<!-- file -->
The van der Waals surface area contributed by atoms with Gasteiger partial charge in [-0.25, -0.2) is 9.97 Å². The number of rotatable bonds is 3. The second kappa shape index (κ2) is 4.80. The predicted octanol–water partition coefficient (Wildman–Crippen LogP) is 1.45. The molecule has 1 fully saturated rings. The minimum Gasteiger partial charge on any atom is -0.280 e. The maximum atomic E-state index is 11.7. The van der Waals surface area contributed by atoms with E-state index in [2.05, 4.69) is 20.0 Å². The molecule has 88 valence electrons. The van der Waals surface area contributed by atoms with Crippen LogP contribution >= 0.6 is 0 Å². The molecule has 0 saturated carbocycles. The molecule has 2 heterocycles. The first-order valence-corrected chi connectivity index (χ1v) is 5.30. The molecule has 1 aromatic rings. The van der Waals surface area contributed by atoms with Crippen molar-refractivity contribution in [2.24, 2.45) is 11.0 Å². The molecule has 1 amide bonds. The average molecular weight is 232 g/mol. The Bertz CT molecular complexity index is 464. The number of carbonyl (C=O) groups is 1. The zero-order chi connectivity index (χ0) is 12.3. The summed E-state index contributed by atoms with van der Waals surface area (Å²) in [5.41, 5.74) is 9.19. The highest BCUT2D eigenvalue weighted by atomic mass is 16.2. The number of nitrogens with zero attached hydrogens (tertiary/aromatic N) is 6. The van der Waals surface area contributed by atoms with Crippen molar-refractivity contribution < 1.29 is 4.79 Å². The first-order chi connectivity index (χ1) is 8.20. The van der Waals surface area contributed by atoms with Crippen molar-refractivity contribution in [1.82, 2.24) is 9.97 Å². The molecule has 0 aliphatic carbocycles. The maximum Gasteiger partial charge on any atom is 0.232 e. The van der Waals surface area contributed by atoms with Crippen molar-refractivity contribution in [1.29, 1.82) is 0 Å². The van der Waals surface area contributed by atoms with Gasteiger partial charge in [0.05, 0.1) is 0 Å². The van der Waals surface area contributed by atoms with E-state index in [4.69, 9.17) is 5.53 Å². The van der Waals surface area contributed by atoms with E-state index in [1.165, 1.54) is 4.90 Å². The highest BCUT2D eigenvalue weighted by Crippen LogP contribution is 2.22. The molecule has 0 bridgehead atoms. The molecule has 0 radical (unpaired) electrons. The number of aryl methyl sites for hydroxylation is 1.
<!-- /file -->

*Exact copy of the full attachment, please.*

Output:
The van der Waals surface area contributed by atoms with Gasteiger partial charge in [-0.25, -0.2) is 9.97 Å². The number of rotatable bonds is 3. The second kappa shape index (κ2) is 4.80. The predicted octanol–water partition coefficient (Wildman–Crippen LogP) is 1.45. The molecule has 1 fully saturated rings. The minimum Gasteiger partial charge on any atom is -0.280 e. The maximum atomic E-state index is 11.7. The van der Waals surface area contributed by atoms with E-state index in [2.05, 4.69) is 20.0 Å². The molecule has 88 valence electrons. The van der Waals surface area contributed by atoms with Crippen LogP contribution >= 0.6 is 0 Å². The molecule has 0 saturated carbocycles. The molecule has 2 heterocycles. The first-order valence-corrected chi connectivity index (χ1v) is 5.30. The molecule has 1 aromatic rings. The van der Waals surface area contributed by atoms with Crippen molar-refractivity contribution in [2.24, 2.45) is 11.0 Å². The molecule has 1 amide bonds. The average molecular weight is 232 g/mol. The Bertz CT molecular complexity index is 464. The number of carbonyl (C=O) groups is 1. The zero-order chi connectivity index (χ0) is 12.3. The summed E-state index contributed by atoms with van der Waals surface area (Å²) in [5.41, 5.74) is 9.19. The highest BCUT2D eigenvalue weighted by atomic mass is 16.2. The number of nitrogens with zero attached hydrogens (tertiary/aromatic N) is 6. The van der Waals surface area contributed by atoms with Crippen molar-refractivity contribution < 1.29 is 4.79 Å². The first-order chi connectivity index (χ1) is 8.20. The van der Waals surface area contributed by atoms with Crippen molar-refractivity contribution in [1.82, 2.24) is 9.97 Å². The molecule has 0 aliphatic carbocycles. The maximum Gasteiger partial charge on any atom is 0.232 e. The van der Waals surface area contributed by atoms with Crippen molar-refractivity contribution in [1.29, 1.82) is 0 Å². The van der Waals surface area contributed by atoms with Gasteiger partial charge in [0.05, 0.1) is 0 Å². The van der Waals surface area contributed by atoms with E-state index in [4.69, 9.17) is 5.53 Å². The van der Waals surface area contributed by atoms with E-state index in [1.165, 1.54) is 4.90 Å². The highest BCUT2D eigenvalue weighted by Crippen LogP contribution is 2.22. The molecule has 0 bridgehead atoms. The molecule has 0 radical (unpaired) electrons. The number of aryl methyl sites for hydroxylation is 1.